7 Sep 2014

7 Sep 14 - A Great Heron On The Patch

As mentioned in the Roesel's Bush Cricket post, I have just managed to find a good bird at Middlebere. I had gone out for the early morning high tide in the hope of Little Stint or Curlew Sandpiper being pushed up in front of the hide. Little Stint would be a Middlebere Tick & I've only seen Curlew Sandpipers there on 5 occasions, involving a total of 7 individuals. Most end up visiting Brownsea & staying there until they leave Poole Harbour. But with both species being recently seen on Brownsea & also slumming it Lytchett Bay, then there is always a chance. But neither turned up today. But there were a few other interesting birds seen which I will cover in another post, as I haven't got the time to edit those photos today. As I was walking back up the track, I thought I would have a quick look in the other Northern arm of the Wytch Channel as that is also visible from the Middlebere area. There is a hide, but like most visitors I rarely visit it as the channel is normally very quiet. Instead, I decided to scan from the far end of the channel, rather than look from the hide. There was a mass of Canada Geese & standing among them a Great White Egret. Wow: Great White Egrets are really elusive in Poole Harbour & rarely seem to be seen by reliable Birders.
Great White Egret: Not a great shot, but I needed a record shot as it would take a few minutes to get to the hide & I wasn't going to wait then for a photo as that would be its cue to depart. The orange bill, size & ungainly neck shape are just about apparent
I quickly got to the hide to find a couple of visitors there. I quickly asked it the Egret was still there & was met with surprise I knew about it, until I explained I had been watching it from the other end of the channel. Then it was time to grab a few more shots & phone the news out more widely. Although the first phone calls had begun from the end of the channel.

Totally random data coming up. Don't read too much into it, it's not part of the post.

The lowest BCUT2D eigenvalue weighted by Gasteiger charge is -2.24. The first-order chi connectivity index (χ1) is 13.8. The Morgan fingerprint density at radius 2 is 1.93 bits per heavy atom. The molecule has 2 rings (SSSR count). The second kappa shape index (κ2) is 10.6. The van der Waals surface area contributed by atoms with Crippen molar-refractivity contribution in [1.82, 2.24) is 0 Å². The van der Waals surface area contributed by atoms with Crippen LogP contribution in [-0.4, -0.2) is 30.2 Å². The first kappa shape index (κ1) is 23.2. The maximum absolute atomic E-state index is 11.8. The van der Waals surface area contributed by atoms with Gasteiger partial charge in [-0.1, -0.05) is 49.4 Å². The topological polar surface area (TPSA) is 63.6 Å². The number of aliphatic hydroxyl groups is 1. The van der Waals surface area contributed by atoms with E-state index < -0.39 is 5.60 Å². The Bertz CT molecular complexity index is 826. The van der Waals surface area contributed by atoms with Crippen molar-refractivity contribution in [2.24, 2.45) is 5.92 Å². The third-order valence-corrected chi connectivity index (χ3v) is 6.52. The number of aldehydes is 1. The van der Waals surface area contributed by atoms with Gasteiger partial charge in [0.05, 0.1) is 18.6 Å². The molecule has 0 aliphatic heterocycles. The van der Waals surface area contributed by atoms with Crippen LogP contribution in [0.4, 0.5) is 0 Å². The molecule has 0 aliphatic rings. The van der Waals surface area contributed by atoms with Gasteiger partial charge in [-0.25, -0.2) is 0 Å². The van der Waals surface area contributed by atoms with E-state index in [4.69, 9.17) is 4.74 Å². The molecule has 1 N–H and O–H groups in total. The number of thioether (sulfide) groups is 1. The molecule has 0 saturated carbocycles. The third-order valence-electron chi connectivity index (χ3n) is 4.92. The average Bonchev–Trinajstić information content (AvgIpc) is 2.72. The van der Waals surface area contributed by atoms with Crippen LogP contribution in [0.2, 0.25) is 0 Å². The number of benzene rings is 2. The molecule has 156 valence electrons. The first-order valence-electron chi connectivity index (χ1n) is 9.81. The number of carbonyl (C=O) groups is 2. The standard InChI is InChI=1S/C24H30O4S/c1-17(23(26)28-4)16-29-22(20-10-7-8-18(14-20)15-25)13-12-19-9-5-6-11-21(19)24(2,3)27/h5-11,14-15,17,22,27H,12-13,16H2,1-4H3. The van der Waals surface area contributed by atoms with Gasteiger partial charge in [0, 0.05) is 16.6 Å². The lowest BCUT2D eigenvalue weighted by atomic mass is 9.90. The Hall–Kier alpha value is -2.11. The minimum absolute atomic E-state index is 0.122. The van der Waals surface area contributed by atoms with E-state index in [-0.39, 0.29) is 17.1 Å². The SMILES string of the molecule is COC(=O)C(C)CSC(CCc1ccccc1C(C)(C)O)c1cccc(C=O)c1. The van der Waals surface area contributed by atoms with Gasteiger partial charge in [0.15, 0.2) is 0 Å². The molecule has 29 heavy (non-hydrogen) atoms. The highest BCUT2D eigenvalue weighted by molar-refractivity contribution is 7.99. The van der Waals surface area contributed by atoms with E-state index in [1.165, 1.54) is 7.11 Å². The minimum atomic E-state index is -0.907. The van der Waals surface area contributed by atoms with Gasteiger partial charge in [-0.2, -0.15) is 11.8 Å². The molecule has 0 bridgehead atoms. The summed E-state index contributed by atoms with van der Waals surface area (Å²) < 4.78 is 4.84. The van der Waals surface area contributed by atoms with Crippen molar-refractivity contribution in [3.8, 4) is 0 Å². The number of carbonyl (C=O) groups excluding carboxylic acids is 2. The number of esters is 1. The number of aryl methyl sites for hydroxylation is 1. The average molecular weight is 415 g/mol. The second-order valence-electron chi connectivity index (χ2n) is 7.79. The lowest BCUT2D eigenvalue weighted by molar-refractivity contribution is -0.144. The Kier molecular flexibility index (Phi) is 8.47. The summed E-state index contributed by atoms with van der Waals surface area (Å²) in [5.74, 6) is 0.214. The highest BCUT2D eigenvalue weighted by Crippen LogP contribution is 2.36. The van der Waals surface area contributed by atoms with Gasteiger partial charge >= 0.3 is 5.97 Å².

Great White Egret: Note, the long kinked neck, long & thick orange bill & black legs
This is only my second Poole Harbour GWE, after finally seeing the first on 18 May this year after several hours staking out the Wareham Channel from the late afternoon to the evening. That individual had finally shown itself after a 4.5 hours vigil, when it flew towards Arne from the Piddle valley, about 30 minutes before dusk. It had been my 10th attempt of looking for that ultra elusive bird.
Great White Egret: Oh look, it's got 2 babies with it! The size comparison against these Little Egrets shows how large they are
The bird I saw in May had been hanging around from early Winter to about mid June this year & which was only reliably seen on about 10 occasions in that period: it seemed to be feeding up the Frome & Piddle valleys & flying into the harbour to roost. There are plenty of other reports of Great White Egrets, as this seems to be the most strung species in Poole Harbour for inexperienced Birders (I guess a good record from an inexperienced birder does occasionally get overlooked). Then after a couple of months of no sightings, local Birder Graham Armstrong saw one at South Haven on 15 Aug. It flew out of the South Haven pool, but Graham saw it again an hour later in the same area, after which it disappeared for good. Graham & I have both spent a fair bit of time around Studland trying to relocate it over the last couple of weeks, but I assumed it had quickly moved on out Poole Harbour as they just don't stick around: about 5 minutes would be a long observation in the Harbour. So I was really shocked to find this Bird. It stayed around till about 14:30 (3 hours after being initially found) when it walked out of sight at the bottom end of the channel: as the tide had dropped a long way. I was due to do the monthly WeBS count of the lower channel at 15:30, but it sounds like it flew off some time before I arrived. A real shame as it would have been great to see it on my WeBS count. But it was seen by Durwyn Liley flying over his WeBS sector in the direction of Studland. It was also seen by Jon Bellamy at Littlesea, Studland while he was doing his WeBS count. This was suddenly more tantalising as it was now back on my Studland patch. I spent an hour looking around Studland without any success that evening.

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